Thirdly, that internal focus can help companies enforce the policies and practices that limit any damage done from a breach. It's far better to lose passwords or credit card details that were properly encrypted or hashed and salted than it is to lose a plain text file.

The best way to handle a data breach starts a long time before data starts to go astray, he says.

Image copyright Thinkstock
Image caption Watching what's happening on your network can help if, and when, the bad guys come calling

Preparation should involve regular penetration tests by companies that copy the methods of the bad guys. Running mock incidents will also help people cope if and when a breach comes to pass.

"Have a plan up front," he says. "The last thing you want to do is be winging it after the event."

That technique can show up vulnerabilities in people, processes and IT systems and help companies do something about them before the real bad guys turn up.

Public exposure

"That preparation is hugely effective in dealing with an incident once it's occurred," says Paul Pratley, investigations manager for Verizon, who helps firms handle breaches.

"Companies should plan for when an incident occurs and put in place the security controls to detect and cope with it."

If the worst does happen companies should take steps to preserve data, hopefully gleaned from those internal monitors, and then start investigating what went wrong.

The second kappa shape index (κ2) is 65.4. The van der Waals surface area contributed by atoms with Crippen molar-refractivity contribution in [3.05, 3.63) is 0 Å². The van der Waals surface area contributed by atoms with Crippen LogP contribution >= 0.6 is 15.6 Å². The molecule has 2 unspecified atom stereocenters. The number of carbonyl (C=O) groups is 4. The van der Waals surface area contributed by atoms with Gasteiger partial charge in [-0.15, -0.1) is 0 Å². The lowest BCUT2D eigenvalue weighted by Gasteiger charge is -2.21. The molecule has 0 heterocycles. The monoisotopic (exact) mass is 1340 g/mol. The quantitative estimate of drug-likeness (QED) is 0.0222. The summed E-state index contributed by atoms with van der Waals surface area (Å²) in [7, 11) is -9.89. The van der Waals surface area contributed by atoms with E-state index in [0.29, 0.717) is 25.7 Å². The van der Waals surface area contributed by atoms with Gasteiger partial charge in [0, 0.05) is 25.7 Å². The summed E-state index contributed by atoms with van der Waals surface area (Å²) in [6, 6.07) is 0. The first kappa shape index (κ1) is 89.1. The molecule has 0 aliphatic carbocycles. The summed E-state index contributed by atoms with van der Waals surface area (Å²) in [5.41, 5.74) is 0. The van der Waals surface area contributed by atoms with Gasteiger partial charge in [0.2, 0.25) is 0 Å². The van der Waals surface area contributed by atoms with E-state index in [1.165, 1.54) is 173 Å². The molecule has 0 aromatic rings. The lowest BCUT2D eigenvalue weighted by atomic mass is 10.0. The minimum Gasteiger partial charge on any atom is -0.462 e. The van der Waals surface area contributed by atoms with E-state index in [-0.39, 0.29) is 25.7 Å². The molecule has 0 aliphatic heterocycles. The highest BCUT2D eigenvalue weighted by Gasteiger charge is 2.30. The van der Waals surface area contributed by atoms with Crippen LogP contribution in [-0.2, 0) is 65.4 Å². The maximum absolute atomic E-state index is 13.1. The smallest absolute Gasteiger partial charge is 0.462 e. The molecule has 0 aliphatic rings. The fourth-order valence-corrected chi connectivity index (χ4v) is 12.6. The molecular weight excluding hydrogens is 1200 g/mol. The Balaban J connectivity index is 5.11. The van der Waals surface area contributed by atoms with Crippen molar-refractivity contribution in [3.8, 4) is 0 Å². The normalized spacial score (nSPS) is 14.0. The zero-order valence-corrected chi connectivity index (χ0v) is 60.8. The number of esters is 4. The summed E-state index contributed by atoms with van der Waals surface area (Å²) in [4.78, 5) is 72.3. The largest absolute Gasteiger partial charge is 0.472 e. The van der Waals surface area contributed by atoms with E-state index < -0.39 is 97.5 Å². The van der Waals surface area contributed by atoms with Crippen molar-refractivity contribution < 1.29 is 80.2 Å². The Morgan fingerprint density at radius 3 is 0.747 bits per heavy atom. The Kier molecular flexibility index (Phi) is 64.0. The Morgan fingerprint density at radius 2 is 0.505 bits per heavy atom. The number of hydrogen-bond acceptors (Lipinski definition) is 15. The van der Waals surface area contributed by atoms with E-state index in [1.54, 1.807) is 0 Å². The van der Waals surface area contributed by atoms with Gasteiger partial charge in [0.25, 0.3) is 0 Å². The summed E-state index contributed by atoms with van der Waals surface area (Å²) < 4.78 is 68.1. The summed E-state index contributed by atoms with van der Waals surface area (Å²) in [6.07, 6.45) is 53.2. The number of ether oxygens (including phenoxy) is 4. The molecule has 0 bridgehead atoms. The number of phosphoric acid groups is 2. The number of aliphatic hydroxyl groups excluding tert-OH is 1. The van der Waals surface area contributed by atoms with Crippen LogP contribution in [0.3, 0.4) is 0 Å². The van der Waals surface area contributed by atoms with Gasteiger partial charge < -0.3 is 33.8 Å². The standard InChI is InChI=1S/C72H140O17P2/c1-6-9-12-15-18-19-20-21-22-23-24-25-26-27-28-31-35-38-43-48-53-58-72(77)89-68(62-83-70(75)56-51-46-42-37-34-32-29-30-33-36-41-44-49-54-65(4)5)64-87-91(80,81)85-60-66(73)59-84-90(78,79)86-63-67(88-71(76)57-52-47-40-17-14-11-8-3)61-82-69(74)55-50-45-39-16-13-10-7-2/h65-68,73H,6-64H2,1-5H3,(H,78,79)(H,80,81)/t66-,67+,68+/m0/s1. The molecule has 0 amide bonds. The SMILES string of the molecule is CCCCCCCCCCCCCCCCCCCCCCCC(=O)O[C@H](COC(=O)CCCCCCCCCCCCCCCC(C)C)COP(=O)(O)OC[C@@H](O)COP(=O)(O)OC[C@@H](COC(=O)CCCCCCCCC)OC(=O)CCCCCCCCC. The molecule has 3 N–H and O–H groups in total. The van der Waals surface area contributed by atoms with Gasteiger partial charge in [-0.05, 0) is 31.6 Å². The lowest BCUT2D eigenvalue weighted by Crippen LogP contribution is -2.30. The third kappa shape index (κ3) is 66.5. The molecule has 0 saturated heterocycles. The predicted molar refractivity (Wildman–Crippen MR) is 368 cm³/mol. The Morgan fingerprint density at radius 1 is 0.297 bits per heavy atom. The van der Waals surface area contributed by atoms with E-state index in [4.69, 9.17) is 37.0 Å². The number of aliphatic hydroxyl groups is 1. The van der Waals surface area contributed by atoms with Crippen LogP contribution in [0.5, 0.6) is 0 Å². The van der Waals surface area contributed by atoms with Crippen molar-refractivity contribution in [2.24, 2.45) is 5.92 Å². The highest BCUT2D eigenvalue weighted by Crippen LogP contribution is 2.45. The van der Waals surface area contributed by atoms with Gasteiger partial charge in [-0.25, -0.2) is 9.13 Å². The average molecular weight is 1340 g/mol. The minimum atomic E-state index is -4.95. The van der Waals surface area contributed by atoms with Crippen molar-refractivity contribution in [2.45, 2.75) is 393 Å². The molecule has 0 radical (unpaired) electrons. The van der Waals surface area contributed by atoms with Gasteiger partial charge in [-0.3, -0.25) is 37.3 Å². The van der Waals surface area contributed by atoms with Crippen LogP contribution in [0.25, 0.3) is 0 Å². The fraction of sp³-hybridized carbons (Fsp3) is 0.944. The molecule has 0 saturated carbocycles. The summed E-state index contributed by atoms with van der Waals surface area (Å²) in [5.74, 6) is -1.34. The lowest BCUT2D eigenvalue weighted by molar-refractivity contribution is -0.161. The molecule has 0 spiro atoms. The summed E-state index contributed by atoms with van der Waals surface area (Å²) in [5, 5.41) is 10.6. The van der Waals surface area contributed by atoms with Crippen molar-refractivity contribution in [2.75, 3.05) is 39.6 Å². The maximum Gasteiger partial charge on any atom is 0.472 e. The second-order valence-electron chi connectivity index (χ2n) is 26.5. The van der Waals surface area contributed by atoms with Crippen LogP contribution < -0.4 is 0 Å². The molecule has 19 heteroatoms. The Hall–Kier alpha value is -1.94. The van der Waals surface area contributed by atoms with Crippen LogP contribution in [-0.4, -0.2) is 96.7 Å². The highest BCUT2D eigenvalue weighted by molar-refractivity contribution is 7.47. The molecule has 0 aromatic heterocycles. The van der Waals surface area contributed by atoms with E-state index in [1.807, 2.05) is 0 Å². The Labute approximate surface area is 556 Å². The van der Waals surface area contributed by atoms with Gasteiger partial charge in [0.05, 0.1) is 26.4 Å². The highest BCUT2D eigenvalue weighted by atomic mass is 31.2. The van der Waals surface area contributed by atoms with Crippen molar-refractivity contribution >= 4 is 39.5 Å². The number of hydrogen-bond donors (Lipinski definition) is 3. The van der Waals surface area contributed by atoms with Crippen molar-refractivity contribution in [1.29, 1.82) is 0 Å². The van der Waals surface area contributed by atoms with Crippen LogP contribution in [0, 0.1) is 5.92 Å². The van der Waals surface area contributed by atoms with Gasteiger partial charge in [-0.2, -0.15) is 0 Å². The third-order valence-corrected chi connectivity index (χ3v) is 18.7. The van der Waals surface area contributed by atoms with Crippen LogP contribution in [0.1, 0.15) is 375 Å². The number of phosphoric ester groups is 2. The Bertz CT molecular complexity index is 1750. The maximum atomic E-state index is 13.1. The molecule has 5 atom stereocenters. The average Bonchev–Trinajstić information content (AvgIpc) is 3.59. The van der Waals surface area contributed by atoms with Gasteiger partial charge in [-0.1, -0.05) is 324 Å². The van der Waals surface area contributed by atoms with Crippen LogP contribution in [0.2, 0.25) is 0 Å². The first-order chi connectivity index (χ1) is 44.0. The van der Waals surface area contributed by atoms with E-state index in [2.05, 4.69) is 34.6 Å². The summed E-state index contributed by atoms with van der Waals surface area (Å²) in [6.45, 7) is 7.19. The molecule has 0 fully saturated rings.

This investigations, he cautions, should be done on copies of live data not the actual bits and bytes logged day by day.

And then the hard task of communicating with customers can begin. Even then, he says, having a plan can help to reassure people that a company has not been caught napping.

As soon as possible companies should pass on information about what was lost, what they did to stop it happening and what customers need to do to stay safe.

"Public disclosure should be handled very carefully," says Mr Pratley. "Do not embellish or sugarcoat the messages."

And, he adds, there is one message that should be obvious given how many breaches there have been and what has happened in their wake.

"Everyone should understand how bad it is going to get if they do nothing."